OHSXtra Leads the Way for Digital Accessibility Compliance for the NHS in the Sitemorse NHS70 Accessibility Index
Europe, News, Universal Design, October 2 2018
LONDON – The Occupational Health and Safety Extra (OHSxtra) website took first place in the Sitemorse NHS70 Accessibility Index.
The benchmark review, celebrating the 70th anniversary of the NHS, is the first of its kind and takes a view of digital accessibility compliance across the NHS.
The review covers almost 600 NHS websites and scores and ranks them based on accessibility compliance and performance against WCAG 2.0 A, AA and AAA standards, using over 500 tests, checks and measures*. In total, the review assessed more than 14,000 public pages.
OHSxtra came in first place with 0% of pages assessed on the site failing to reach the WCAG 2.0 AA standard, while only 16.67% failed A and 8.33% failed AAA.
Also in the top five were:
2. North West Ambulance Service NHS Trust
3. Clinical Education Centre
4. NHS Crawley CCG
5. Pay Modernisation
However, many of the 597 sites that were assessed in the review performed poorly.
- 81 failed AA level on over 90% of pages (and 38 on 100% of pages)
- 526 failed A level on over 90% of pages (and 299 on 100% of pages)
- 85 failed AAA ranking on over 90% of pages (and 44 on 100% of pages)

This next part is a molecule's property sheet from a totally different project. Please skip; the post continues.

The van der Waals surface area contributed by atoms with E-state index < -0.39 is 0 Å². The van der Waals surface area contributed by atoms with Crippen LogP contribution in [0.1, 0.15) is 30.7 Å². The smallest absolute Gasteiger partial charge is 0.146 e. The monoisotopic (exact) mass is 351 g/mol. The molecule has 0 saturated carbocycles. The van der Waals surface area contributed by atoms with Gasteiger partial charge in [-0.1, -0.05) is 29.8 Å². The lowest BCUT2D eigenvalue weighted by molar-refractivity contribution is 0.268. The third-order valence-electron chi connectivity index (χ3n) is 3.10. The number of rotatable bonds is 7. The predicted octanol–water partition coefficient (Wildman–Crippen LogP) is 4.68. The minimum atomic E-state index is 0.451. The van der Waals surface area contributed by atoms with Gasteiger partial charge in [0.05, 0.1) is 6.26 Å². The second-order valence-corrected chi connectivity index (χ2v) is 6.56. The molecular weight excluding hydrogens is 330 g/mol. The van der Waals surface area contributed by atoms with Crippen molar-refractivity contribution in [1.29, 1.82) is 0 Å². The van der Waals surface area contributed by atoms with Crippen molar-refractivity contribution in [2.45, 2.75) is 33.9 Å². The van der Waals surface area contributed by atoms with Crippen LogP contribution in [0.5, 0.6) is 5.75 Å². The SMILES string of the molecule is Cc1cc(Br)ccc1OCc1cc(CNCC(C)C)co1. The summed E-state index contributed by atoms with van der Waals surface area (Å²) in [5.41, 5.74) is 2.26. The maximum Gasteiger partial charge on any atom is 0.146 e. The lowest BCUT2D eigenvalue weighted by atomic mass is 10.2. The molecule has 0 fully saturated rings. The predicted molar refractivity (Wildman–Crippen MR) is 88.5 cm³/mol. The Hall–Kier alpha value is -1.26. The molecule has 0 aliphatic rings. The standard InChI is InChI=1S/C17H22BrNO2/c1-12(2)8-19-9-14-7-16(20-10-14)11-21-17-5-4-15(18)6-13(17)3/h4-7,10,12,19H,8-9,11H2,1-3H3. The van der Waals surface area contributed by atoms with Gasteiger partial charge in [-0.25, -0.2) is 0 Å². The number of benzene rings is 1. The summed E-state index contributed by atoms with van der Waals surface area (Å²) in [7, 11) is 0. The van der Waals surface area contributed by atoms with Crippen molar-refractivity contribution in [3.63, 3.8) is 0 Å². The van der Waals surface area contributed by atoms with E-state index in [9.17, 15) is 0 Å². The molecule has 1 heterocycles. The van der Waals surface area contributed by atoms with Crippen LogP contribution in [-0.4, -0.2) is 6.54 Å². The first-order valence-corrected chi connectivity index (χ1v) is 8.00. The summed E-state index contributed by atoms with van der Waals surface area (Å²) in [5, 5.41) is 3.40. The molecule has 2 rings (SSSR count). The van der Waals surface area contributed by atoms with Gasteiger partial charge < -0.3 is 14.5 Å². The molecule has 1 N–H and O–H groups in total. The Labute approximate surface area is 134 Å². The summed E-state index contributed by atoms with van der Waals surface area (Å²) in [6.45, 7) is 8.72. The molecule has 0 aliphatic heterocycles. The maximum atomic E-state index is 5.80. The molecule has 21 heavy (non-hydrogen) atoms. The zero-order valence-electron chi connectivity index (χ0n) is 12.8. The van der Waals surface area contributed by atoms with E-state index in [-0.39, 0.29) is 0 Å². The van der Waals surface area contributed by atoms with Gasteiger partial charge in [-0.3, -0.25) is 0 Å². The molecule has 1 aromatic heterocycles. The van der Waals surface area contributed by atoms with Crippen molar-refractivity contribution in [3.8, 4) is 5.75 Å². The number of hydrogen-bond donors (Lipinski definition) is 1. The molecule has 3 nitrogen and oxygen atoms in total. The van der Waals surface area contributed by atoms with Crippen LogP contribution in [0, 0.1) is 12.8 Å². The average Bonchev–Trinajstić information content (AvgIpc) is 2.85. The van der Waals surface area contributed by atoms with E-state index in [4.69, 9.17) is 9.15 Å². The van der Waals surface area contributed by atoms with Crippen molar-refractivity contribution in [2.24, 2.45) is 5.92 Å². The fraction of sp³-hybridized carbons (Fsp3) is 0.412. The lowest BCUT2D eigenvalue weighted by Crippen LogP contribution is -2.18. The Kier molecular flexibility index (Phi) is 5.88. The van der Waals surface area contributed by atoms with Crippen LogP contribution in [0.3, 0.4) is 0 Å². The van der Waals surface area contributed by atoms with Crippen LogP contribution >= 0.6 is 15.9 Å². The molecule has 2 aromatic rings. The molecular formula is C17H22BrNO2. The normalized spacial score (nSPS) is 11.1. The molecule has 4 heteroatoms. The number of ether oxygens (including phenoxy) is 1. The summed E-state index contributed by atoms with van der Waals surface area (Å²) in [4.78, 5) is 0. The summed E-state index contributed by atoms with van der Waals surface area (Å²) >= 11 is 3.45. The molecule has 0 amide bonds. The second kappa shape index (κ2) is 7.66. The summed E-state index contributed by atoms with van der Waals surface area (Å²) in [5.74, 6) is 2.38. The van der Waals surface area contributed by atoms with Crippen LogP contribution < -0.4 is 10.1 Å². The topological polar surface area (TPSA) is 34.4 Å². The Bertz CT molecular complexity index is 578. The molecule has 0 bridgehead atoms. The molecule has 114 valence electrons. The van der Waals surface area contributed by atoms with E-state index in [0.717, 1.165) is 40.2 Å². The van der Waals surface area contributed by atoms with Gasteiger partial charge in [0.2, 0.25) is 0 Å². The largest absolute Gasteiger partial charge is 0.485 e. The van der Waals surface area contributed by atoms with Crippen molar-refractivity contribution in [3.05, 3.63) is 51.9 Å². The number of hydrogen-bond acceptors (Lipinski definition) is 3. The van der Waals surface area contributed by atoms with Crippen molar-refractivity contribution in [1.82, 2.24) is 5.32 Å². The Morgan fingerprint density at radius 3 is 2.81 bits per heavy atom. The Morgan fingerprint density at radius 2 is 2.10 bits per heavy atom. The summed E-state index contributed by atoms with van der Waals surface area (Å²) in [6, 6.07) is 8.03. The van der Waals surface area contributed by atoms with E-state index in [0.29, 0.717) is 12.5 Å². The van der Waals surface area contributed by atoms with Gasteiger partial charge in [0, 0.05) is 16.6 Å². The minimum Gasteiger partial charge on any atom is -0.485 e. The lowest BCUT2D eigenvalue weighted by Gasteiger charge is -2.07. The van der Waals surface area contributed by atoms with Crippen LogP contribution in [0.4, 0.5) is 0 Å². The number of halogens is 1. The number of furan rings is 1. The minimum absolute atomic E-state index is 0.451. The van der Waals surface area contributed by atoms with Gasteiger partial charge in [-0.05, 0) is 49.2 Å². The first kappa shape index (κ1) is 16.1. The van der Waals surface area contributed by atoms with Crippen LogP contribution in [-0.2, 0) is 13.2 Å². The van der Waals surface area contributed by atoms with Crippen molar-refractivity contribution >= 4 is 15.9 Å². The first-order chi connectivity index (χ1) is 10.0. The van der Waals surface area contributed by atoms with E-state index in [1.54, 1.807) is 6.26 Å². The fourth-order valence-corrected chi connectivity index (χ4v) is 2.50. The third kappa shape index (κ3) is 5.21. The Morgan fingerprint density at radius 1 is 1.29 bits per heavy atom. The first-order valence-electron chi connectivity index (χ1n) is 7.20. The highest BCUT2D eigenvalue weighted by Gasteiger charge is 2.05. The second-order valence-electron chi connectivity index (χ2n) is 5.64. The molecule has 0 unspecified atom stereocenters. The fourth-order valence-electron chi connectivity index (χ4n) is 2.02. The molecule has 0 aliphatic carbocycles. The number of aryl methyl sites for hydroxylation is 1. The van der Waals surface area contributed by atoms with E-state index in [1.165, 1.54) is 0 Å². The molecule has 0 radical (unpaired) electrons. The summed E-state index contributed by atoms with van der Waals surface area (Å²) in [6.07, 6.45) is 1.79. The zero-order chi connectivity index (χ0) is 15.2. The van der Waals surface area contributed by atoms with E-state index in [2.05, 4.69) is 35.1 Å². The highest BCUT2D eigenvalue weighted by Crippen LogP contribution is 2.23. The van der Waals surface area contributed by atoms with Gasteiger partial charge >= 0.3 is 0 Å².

The NHS requires NHS Digital digital applications and services to meet a minimum standard of WCAG 2.0 Level AA. This fact will be underlined when the EU public sector accessibility directive (European standard EN 301 549 V1.1.2 (2015-04)) comes into force this September. The results of the Accessibility Index illustrate that improvements are urgently needed. And given the wide range of stakeholders who are reliant on the NHS’s services (including those using assistive technologies such as screen readers), this is a very high rate of failure.
To get the full Sitemorse NHS70 Accessibility Index results, visit www.sitemorse.com/nhs70.
Note as to compliance requirement
Accessible Information Standard “From 1st August 2016 onwards, all organisations that provide NHS care and/or publicly-funded adult social care are legally required to follow the Accessible Information Standard.”
Accessible Information: Specification v.1.1 “The accessibility of health and social care websites is out of scope of the Accessible Information Standard. However, the Standard remains relevant in circumstances where a health or social care professional would usually refer a patient or service user (or their carer or parent) to a website for information.”
Accessible Information: Implementation Guidance v1.1 (p78) “Organisations should also refer to accessibility guidance set out in the Government Service Manual and be aware that the minimum standard for NHS Digital digital application or services is Level AA of the Web Content Accessibility Guidelines (WCAG) 2.0.”
Sitemorse (www.sitemorse.com) strives to remove human limitations from accessibility compliance and helps organisations drive improved user experience, ensuring that content is always optimised and compliance requirements are always met. The London-based, privately-owned company has now been leading the field of Digital Governance for over 15 years.
* Our results are from automated testing. Manual testing would also be needed to assess full compliance.
Re-posted with permission
Source: Sitemorse News